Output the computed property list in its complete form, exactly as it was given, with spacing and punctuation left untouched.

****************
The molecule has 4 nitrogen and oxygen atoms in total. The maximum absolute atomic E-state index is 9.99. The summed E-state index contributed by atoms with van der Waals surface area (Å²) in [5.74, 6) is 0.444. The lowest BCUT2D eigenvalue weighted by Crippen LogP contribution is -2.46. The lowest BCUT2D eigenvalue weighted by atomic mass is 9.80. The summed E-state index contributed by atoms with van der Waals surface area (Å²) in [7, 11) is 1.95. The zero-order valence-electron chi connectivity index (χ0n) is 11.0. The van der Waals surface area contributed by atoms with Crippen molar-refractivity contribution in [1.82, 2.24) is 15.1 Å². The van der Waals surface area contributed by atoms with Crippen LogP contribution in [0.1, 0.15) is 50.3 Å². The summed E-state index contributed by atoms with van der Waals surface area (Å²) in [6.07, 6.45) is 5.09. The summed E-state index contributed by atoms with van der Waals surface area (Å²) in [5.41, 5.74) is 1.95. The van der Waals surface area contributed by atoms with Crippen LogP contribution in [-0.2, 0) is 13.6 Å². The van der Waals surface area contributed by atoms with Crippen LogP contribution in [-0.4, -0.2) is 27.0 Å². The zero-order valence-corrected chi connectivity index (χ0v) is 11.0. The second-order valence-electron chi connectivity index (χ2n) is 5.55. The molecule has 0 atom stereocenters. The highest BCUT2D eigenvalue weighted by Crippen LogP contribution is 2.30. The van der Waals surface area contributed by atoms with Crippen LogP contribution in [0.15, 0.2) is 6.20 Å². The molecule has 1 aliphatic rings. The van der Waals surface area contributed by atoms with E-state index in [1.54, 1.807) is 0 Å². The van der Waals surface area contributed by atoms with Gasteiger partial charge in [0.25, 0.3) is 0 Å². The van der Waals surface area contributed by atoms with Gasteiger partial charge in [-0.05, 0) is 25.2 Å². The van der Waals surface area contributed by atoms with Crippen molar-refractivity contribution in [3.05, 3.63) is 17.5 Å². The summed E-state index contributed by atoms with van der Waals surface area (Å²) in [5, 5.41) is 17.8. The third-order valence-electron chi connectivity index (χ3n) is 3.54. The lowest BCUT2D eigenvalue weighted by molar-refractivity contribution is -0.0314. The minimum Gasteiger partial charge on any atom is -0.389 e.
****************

The molecule has 4 nitrogen and oxygen atoms in total. The maximum absolute atomic E-state index is 9.99. The summed E-state index contributed by atoms with van der Waals surface area (Å²) in [5.74, 6) is 0.444. The lowest BCUT2D eigenvalue weighted by Crippen LogP contribution is -2.46. The lowest BCUT2D eigenvalue weighted by atomic mass is 9.80. The summed E-state index contributed by atoms with van der Waals surface area (Å²) in [7, 11) is 1.95. The zero-order valence-electron chi connectivity index (χ0n) is 11.0. The van der Waals surface area contributed by atoms with Crippen molar-refractivity contribution in [1.82, 2.24) is 15.1 Å². The van der Waals surface area contributed by atoms with Crippen LogP contribution in [0.1, 0.15) is 50.3 Å². The summed E-state index contributed by atoms with van der Waals surface area (Å²) in [6.07, 6.45) is 5.09. The summed E-state index contributed by atoms with van der Waals surface area (Å²) in [5.41, 5.74) is 1.95. The van der Waals surface area contributed by atoms with Crippen LogP contribution in [-0.2, 0) is 13.6 Å². The van der Waals surface area contributed by atoms with Crippen LogP contribution in [-0.4, -0.2) is 27.0 Å². The zero-order valence-corrected chi connectivity index (χ0v) is 11.0. The second-order valence-electron chi connectivity index (χ2n) is 5.55. The molecule has 0 atom stereocenters. The highest BCUT2D eigenvalue weighted by Crippen LogP contribution is 2.30. The van der Waals surface area contributed by atoms with Crippen LogP contribution in [0.15, 0.2) is 6.20 Å². The molecule has 1 aliphatic rings. The van der Waals surface area contributed by atoms with E-state index in [1.54, 1.807) is 0 Å². The van der Waals surface area contributed by atoms with Gasteiger partial charge in [0.25, 0.3) is 0 Å². The van der Waals surface area contributed by atoms with Gasteiger partial charge in [-0.05, 0) is 25.2 Å². The van der Waals surface area contributed by atoms with Crippen molar-refractivity contribution in [3.05, 3.63) is 17.5 Å². The summed E-state index contributed by atoms with van der Waals surface area (Å²) in [5, 5.41) is 17.8. The third-order valence-electron chi connectivity index (χ3n) is 3.54. The lowest BCUT2D eigenvalue weighted by molar-refractivity contribution is -0.0314. The minimum Gasteiger partial charge on any atom is -0.389 e.